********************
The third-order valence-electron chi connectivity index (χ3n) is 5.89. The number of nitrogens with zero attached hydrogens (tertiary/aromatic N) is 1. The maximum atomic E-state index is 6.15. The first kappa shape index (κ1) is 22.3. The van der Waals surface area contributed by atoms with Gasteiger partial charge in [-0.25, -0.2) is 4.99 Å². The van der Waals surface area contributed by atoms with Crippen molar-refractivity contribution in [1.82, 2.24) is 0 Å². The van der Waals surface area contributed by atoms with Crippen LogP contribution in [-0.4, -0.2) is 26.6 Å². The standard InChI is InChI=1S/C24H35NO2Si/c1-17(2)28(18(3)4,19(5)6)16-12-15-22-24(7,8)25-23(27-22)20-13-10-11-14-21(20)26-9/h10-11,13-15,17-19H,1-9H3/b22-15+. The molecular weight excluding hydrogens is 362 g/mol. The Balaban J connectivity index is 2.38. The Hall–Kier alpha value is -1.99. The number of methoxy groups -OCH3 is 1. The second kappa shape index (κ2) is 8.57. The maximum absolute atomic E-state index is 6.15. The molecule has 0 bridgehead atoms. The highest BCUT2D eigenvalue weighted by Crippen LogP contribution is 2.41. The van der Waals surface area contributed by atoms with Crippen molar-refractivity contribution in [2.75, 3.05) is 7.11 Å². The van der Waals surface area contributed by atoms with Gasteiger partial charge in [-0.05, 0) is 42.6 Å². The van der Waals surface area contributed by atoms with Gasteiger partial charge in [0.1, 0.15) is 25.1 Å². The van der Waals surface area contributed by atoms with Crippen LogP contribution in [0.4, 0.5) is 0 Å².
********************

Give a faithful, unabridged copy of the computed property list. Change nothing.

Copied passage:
The third-order valence-electron chi connectivity index (χ3n) is 5.89. The number of nitrogens with zero attached hydrogens (tertiary/aromatic N) is 1. The maximum atomic E-state index is 6.15. The first kappa shape index (κ1) is 22.3. The van der Waals surface area contributed by atoms with Gasteiger partial charge in [-0.25, -0.2) is 4.99 Å². The van der Waals surface area contributed by atoms with Crippen molar-refractivity contribution in [1.82, 2.24) is 0 Å². The van der Waals surface area contributed by atoms with Crippen LogP contribution in [-0.4, -0.2) is 26.6 Å². The standard InChI is InChI=1S/C24H35NO2Si/c1-17(2)28(18(3)4,19(5)6)16-12-15-22-24(7,8)25-23(27-22)20-13-10-11-14-21(20)26-9/h10-11,13-15,17-19H,1-9H3/b22-15+. The molecular weight excluding hydrogens is 362 g/mol. The Balaban J connectivity index is 2.38. The Hall–Kier alpha value is -1.99. The number of methoxy groups -OCH3 is 1. The second kappa shape index (κ2) is 8.57. The maximum absolute atomic E-state index is 6.15. The molecule has 0 bridgehead atoms. The highest BCUT2D eigenvalue weighted by Crippen LogP contribution is 2.41. The van der Waals surface area contributed by atoms with Crippen molar-refractivity contribution in [2.75, 3.05) is 7.11 Å². The van der Waals surface area contributed by atoms with Gasteiger partial charge in [-0.05, 0) is 42.6 Å². The van der Waals surface area contributed by atoms with Gasteiger partial charge in [0.1, 0.15) is 25.1 Å². The van der Waals surface area contributed by atoms with Crippen LogP contribution in [0.4, 0.5) is 0 Å².